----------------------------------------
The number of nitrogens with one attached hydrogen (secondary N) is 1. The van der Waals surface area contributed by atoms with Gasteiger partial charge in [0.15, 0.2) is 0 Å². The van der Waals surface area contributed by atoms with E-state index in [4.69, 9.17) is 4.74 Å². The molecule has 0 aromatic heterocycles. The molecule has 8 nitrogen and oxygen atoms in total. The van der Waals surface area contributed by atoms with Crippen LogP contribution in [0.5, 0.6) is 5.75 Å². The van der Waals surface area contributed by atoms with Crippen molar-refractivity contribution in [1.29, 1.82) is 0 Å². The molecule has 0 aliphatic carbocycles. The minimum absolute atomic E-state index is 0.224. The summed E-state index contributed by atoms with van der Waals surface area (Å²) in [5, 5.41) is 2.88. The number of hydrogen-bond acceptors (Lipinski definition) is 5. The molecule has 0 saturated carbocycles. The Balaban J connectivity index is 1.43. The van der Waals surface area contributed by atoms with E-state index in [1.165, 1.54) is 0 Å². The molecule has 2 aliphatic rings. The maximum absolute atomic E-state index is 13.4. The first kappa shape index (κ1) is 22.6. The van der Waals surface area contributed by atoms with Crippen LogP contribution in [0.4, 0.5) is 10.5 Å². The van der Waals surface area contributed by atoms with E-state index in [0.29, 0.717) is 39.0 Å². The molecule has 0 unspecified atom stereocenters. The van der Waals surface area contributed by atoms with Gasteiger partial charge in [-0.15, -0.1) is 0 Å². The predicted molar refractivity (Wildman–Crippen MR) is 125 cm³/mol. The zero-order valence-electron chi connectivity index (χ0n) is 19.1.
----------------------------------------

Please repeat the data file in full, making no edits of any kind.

The number of nitrogens with one attached hydrogen (secondary N) is 1. The van der Waals surface area contributed by atoms with Gasteiger partial charge in [0.15, 0.2) is 0 Å². The van der Waals surface area contributed by atoms with E-state index in [4.69, 9.17) is 4.74 Å². The molecule has 0 aromatic heterocycles. The molecule has 8 nitrogen and oxygen atoms in total. The van der Waals surface area contributed by atoms with Crippen LogP contribution in [0.5, 0.6) is 5.75 Å². The van der Waals surface area contributed by atoms with Crippen molar-refractivity contribution in [1.29, 1.82) is 0 Å². The molecule has 0 aliphatic carbocycles. The minimum absolute atomic E-state index is 0.224. The summed E-state index contributed by atoms with van der Waals surface area (Å²) in [5, 5.41) is 2.88. The number of hydrogen-bond acceptors (Lipinski definition) is 5. The molecule has 0 saturated carbocycles. The Balaban J connectivity index is 1.43. The van der Waals surface area contributed by atoms with E-state index in [1.165, 1.54) is 0 Å². The molecule has 2 aliphatic rings. The maximum absolute atomic E-state index is 13.4. The first kappa shape index (κ1) is 22.6. The van der Waals surface area contributed by atoms with Crippen LogP contribution in [0.4, 0.5) is 10.5 Å². The van der Waals surface area contributed by atoms with E-state index in [0.29, 0.717) is 39.0 Å². The molecule has 0 unspecified atom stereocenters. The van der Waals surface area contributed by atoms with Gasteiger partial charge in [-0.15, -0.1) is 0 Å². The predicted molar refractivity (Wildman–Crippen MR) is 125 cm³/mol. The zero-order valence-electron chi connectivity index (χ0n) is 19.1.